- “Knowing yourself is the beginning of all wisdom.” ― Aristotle
- Less than 100 days left of INSEAD. Reality is kicking in. Recruiters are milling all over campus. Suits and ties, groomed hair and go-getter heels have replaced the relaxed student attire of jeans and a t-shirt. All of a sudden I discover a new side to my classmates, another facet of their identities.
Identity. Such a powerful, yet very ambiguous, word. Our identity was created at birth, and has since that day been with us, wherever we go.
Still, when I think about my identity, it has a sense of unfamiliarity to it, like something unknown yet to be discovered.
Not sure if there is such a thing as the right time to discover yourself, but as we are running out of time at INSEAD, faced with those difficult questions about where we want to live, what job we would like and what makes us happy has at least prompted me to look inside for a guiding compass, a way to navigate this myriad of opportunities and choices.
What if knowing my identity and myself can shape the internal compass? If so, who am I?
A few years ago I went through a major life change that forced to start exploring these aspects of myself, and it was probably one of the hardest, yet the most rewarding, experiences I have ever had.
As I have come to learn, there are two main parts of ones identity; the external and the internal.
Until a few years ago, the only way I used to see and describe myself was through my external identity. As I later came to realise, I meant I had left a significant part of who I was at the kitchen table every morning.
The external identity is composed of objective definitions like gender, nationality, work, hobbies and relationship status.
For a long time I was Louise, the blonde, Swedish banker living in London, who spent her weekends travelling to new places or in the CrossFit gym. It was easy to define myself that way; I always knew how to introduce myself in a party or a business meeting. But as I soon came to realise, this was only half of the story of me.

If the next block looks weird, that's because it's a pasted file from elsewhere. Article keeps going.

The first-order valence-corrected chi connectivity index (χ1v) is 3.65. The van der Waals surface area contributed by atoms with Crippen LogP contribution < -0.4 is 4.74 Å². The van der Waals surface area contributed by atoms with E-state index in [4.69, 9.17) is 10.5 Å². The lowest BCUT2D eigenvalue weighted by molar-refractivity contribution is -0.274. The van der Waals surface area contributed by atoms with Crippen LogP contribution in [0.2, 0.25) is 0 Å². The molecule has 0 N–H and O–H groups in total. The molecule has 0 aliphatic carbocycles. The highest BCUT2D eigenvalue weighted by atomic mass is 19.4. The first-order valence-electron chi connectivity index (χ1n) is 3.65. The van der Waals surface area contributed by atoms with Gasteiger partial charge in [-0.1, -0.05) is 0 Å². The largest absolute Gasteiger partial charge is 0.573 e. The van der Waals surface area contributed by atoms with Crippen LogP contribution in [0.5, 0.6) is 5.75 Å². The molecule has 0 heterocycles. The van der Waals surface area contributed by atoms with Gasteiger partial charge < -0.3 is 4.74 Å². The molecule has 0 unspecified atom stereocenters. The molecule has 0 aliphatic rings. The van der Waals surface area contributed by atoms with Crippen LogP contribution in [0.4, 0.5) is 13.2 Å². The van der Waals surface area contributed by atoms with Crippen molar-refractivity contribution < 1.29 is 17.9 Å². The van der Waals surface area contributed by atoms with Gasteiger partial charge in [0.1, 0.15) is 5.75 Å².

Deep inside I felt that something was missing. I was always busy doing things, but yet not fulfilled. Because of the company culture and nature of my work, I fronted a composed façade and hid the bubbly, energetic and emotional sides of me.
At the time I didn’t understand that I had locked up aspects of myself behind bars. I was puzzled as to why my ability to be creative was diminishing and why I constantly felt fatigued. It is called identity-depletion.
In addition to the lack of stamina, a little inner voice had awoken in my head, and I couldn’t ignore it.
It told me to go and change the world and leave a legacy. I suddenly understood knew that my career as a banker was never going to get me there. It was an excruciating, but at the same time a revealing aha-moment.
I knew I had to break free.
I had to embark on the journey of finding out who I really was, and how I was meant to live. The only problem was that I didn’t know how to start.
I so came across an incredibly inspiring TED talk by Janine Shepherd, the Australian Olympic athlete who had a car accident and became paralysed. She talks about the total and excruciating feeling of loss and despair that immerses her when she realises that her body is completely broken. Not until she managed to let go of her former identity captured in her body, she was able to rebuild herself and become a professional pilot. She says: “When you let go of what you are, you become what you might be. Flying is the ultimate feeling of true freedom.”
I had to push aside this external identity, so I could find out who I really was.